Axel said...

That's great, Tommy.
That school's reply to this situation made my day.
I sincerely hope you get more reactions like that.
Hope to hear from you soon.

Anonymous said...

Wow. That's an inspiring story, and it's good to know that not everywhere is anti-zombie. Good luck! I hope you managed to do some good today!

Anonymous said...

I love it and sometimes i feel that way and i really want to read your book it sounds magnifisent....

Hanne-chan said...

I'm glad you got such a warm welcome at Cleveland :]
Hopefully the rest of your trip goes just as smoothly.
Keep up the good work! ^-^

Much love,

RSoxy said...

life is full of surprises Tommy!! (lawl)

Krystal said...

Spiderman always was my favorite superhero...
It looks like conditions or improving! That's great!

Anonymous said...

Thats amazing and im glad ur ok

Bennett said...

Good to know that it went well in Cleavland! Luck on the rest of ur trip.

Unknown said...

Wow!I am happy to hear that you where welcomed so warmly there!It also makes me happy that not everywhere is...not that welcoming.:)!!I hope that you remain safe!

Bianca Wilde said...

Wow! That's amazing, Tommy :D
I'm so glad to hear that Cleveland's turning out to be such a stronghold of understanding towards the differently biotic <3
Love Always,

WhittneyAnn said...

i am so glad that u have met somany nice people.

PhoebeKendall said...

Hi, Everybody!

Tommy sends his thanks for your kind thoughts!

he says he has "big news" after his trip to Nebraska...and he actually sounded *happy*...wonder what it is?


natalie said...

tommy, im so glad that things are going well we are all really worried about you and can't wait for your latest road report.
pheeble: seriously...cliffhanger much?!

LunaTehNox said...

They got over they're prejudice for other races. Now they're going to get over their prejudice for us. Eventually. It'll be hard o'course, cuz before now, people either viewed zimbies as voodoo victims or flesh-eating monsters...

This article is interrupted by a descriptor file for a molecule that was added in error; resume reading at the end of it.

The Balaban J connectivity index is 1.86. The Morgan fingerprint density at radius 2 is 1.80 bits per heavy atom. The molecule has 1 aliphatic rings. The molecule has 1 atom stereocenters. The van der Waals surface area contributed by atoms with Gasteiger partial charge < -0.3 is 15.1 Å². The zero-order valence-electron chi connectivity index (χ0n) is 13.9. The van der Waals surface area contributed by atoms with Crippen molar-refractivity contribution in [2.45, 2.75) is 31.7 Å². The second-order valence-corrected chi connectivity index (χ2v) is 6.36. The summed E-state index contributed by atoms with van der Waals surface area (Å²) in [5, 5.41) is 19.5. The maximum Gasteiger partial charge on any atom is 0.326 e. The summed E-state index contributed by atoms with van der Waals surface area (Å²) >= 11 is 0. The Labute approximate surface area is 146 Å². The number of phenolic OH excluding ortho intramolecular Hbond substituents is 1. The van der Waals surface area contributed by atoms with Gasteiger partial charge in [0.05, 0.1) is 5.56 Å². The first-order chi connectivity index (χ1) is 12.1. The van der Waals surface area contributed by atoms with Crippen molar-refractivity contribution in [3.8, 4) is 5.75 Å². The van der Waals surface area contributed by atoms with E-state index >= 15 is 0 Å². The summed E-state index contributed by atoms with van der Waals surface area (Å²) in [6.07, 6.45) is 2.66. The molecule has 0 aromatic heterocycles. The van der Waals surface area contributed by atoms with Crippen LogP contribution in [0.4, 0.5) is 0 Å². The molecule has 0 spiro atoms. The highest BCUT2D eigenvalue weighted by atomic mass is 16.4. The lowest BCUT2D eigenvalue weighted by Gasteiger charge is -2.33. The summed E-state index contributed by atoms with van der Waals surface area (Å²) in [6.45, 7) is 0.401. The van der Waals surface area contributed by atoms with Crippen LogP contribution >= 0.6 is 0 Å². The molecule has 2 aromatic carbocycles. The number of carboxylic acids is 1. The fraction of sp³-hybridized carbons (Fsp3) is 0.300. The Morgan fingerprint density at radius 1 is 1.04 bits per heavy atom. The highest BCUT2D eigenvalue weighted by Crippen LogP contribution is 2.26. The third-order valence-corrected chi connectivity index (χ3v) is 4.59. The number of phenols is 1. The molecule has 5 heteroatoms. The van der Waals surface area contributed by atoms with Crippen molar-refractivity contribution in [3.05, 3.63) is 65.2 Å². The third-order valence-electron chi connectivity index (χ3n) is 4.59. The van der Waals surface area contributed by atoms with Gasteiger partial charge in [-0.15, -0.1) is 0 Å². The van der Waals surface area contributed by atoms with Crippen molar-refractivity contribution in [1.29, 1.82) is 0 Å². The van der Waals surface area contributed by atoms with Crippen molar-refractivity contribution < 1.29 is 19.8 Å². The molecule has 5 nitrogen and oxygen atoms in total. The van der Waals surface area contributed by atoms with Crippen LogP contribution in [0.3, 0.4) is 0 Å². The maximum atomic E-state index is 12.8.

SydtheKid said...

1. How did you die? slipped and hit my head on a rock

2. How long have you been gone? 4 months

3. Death age/true age? 14/14

4. What do you miss most about being alive? my eyes looking normal

5. What, if anything, is cool about being a zombie? not having to sleep

6. How did your family react to you coming back? didnt really mind, they always thought i was strange anyway

7. Most humiliating moment as a zombie? nothing yet

8. Visible signs of zombiism? i look pretty normal, always have been pale. probably my eyes.

9. Goals/ambition? to become an actress

10. "If I were alive today, I would..." try to stay alive lol

OceanEyes said...

Wow. Thats incredible. I am so happy to hear about that. Now I'm asking myself: why can' all of America be this way? Best of luck.

Anonymous said...

I don't get it who was that old lady talking about. Interesting that word I just said you know the one (interesting) it is quite interesting. I finally made a funny. I like that bus driver he was right to do that. I have a nice little question. Or more like thought comment about it I would like to see your view. But is the reason everyone is so skeptical or hateful or whatever else is because of fear. It can make people do crazy things. They might think that you could hate them or that you might endager them or the ones they love. What you think what could it be? Please comment in the blog or just think about it. I will be reading the blog more often now that I have found it. FINALLY!!! I am thankful. It is interesting there is that word again.
-That wako spider girl the world looks different just how might one wonder-
byes for now

sierra:) said...

wow thats great! i wish i knew about this site earlier and could have seen you speak in clevland, im from ohio too and would have killed (haha) to go see you speak. let me know the next time you're headed to ohio!


Anonymous said...

Tommy, nice job at that school. We all love what ypu're doing for DB around the U.S. and the world at large. I just wish I had some DB friends, but at least my bff is sorta DB. He's a demom (ginger joke, sorry) and he says I'm a witch, so yeah. Tell yhe boys that all of us support them, and wish that they get to make many more wonderful memories in their afterlifes (?). And please stay safe and away from Pennsylvania, okay?